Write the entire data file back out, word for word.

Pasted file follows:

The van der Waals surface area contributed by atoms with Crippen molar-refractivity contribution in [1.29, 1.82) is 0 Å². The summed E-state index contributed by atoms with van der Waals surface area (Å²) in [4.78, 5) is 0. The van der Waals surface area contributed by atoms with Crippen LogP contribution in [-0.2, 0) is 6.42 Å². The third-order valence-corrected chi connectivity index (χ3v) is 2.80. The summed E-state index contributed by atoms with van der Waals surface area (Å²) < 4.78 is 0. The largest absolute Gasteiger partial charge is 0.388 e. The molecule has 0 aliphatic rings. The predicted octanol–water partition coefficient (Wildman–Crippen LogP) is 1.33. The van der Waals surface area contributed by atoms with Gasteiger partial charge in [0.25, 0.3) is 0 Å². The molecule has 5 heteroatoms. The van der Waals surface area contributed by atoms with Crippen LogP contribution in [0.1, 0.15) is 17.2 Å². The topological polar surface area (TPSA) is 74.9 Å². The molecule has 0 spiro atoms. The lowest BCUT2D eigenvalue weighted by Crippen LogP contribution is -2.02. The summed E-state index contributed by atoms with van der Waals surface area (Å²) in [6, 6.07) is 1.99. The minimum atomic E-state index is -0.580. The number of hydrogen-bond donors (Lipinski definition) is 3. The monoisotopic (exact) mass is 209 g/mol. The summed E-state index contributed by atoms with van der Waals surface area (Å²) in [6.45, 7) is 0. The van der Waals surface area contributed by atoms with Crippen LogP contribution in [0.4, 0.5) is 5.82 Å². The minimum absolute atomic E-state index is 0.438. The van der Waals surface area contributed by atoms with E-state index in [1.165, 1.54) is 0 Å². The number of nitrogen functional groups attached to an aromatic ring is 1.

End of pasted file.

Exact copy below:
The van der Waals surface area contributed by atoms with Crippen molar-refractivity contribution in [1.29, 1.82) is 0 Å². The summed E-state index contributed by atoms with van der Waals surface area (Å²) in [4.78, 5) is 0. The van der Waals surface area contributed by atoms with Crippen LogP contribution in [-0.2, 0) is 6.42 Å². The third-order valence-corrected chi connectivity index (χ3v) is 2.80. The summed E-state index contributed by atoms with van der Waals surface area (Å²) < 4.78 is 0. The largest absolute Gasteiger partial charge is 0.388 e. The molecule has 0 aliphatic rings. The predicted octanol–water partition coefficient (Wildman–Crippen LogP) is 1.33. The van der Waals surface area contributed by atoms with Gasteiger partial charge in [0.25, 0.3) is 0 Å². The molecule has 5 heteroatoms. The van der Waals surface area contributed by atoms with Crippen LogP contribution in [0.1, 0.15) is 17.2 Å². The topological polar surface area (TPSA) is 74.9 Å². The molecule has 0 spiro atoms. The lowest BCUT2D eigenvalue weighted by Crippen LogP contribution is -2.02. The summed E-state index contributed by atoms with van der Waals surface area (Å²) in [6, 6.07) is 1.99. The minimum atomic E-state index is -0.580. The number of hydrogen-bond donors (Lipinski definition) is 3. The monoisotopic (exact) mass is 209 g/mol. The summed E-state index contributed by atoms with van der Waals surface area (Å²) in [6.45, 7) is 0. The van der Waals surface area contributed by atoms with Crippen LogP contribution in [0.4, 0.5) is 5.82 Å². The minimum absolute atomic E-state index is 0.438. The van der Waals surface area contributed by atoms with E-state index in [1.165, 1.54) is 0 Å². The number of nitrogen functional groups attached to an aromatic ring is 1.